U.S. Senate Bill seeks protection for biometrics, other AI data
Data collected through Artificial Intelligence (AI)-based systems including face biometrics technologies could soon get better protection in the United States if a bipartisan Bill recently introduced in the U.S Senate scales through.
The Government Ownership and Oversight of Data in Artificial Intelligence Act, known as the GOOD AI Act, is sponsored by Senate Homeland Security and Governmental Affairs Committee Chairman Gary Peters (D-Mich.) and ranking member Rob Portman (R-Ohio).
According to the announcement, the Bill recommends that the Office of Management and Budget works closely with a group of AI experts to make sure data collected by all federal contractors through AI is not commercialized, misused or shared with a third party.
The announcement refers to an incident in which a U.S. Customs and Border Protection (CBP) contractor breached facial images of tens of thousands of people, possibly while attempting to use the data to illicitly train biometric algorithms.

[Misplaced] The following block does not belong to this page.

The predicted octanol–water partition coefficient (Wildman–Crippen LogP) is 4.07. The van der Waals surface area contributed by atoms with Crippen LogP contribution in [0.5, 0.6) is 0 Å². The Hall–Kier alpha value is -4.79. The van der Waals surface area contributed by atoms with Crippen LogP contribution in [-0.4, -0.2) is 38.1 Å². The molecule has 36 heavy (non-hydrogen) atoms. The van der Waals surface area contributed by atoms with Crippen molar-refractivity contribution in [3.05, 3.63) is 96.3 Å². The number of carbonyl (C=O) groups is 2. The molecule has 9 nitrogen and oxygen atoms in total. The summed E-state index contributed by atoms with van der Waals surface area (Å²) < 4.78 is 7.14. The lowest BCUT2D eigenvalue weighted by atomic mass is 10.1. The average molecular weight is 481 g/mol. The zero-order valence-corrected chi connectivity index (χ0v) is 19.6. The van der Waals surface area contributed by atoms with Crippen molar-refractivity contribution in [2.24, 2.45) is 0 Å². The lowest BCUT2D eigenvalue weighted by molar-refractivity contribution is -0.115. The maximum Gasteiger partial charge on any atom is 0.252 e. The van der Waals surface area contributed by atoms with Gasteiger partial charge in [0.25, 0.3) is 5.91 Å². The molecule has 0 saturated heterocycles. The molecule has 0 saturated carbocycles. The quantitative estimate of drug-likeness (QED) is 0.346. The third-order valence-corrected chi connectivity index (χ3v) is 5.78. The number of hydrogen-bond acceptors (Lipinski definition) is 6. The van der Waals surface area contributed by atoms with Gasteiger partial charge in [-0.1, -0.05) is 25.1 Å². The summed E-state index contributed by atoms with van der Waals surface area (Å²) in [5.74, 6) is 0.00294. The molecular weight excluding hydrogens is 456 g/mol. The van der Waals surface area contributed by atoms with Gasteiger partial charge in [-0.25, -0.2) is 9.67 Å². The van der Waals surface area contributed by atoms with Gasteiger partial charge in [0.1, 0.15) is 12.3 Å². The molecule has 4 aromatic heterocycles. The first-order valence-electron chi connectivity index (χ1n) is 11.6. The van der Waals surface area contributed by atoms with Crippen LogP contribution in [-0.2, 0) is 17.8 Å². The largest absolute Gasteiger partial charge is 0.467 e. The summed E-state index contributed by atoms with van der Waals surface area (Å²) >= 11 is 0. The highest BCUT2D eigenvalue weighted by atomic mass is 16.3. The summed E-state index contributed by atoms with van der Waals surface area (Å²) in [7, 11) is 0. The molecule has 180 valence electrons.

The Bill comes as the use of AI-based technologies is said to be gaining ground, and its sponsors believe there is need for such regulation to ensure these technologies are used properly. Also growing, however, are fears around the world about the intrusive potential of biometrics and other AI-based technologies on human rights.
“While artificial intelligence applications have the potential to strengthen our national security, we must ensure data collected by this technology is secure, used appropriately, and does not compromise the privacy and rights of Americans. This bipartisan bill will help ensure that federal contractors are using artificial intelligence properly and for the benefit of the country – and that the information collected through these technologies is not misused,” Gary Peters said in a statement.
Rob Portman commented: “It is important that the federal government ensure that its AI systems are trustworthy and safe. The bipartisan GOOD AI Act helps strengthen the accountability and security of federal AI systems and I urge my colleagues to join us in supporting this common-sense legislation.”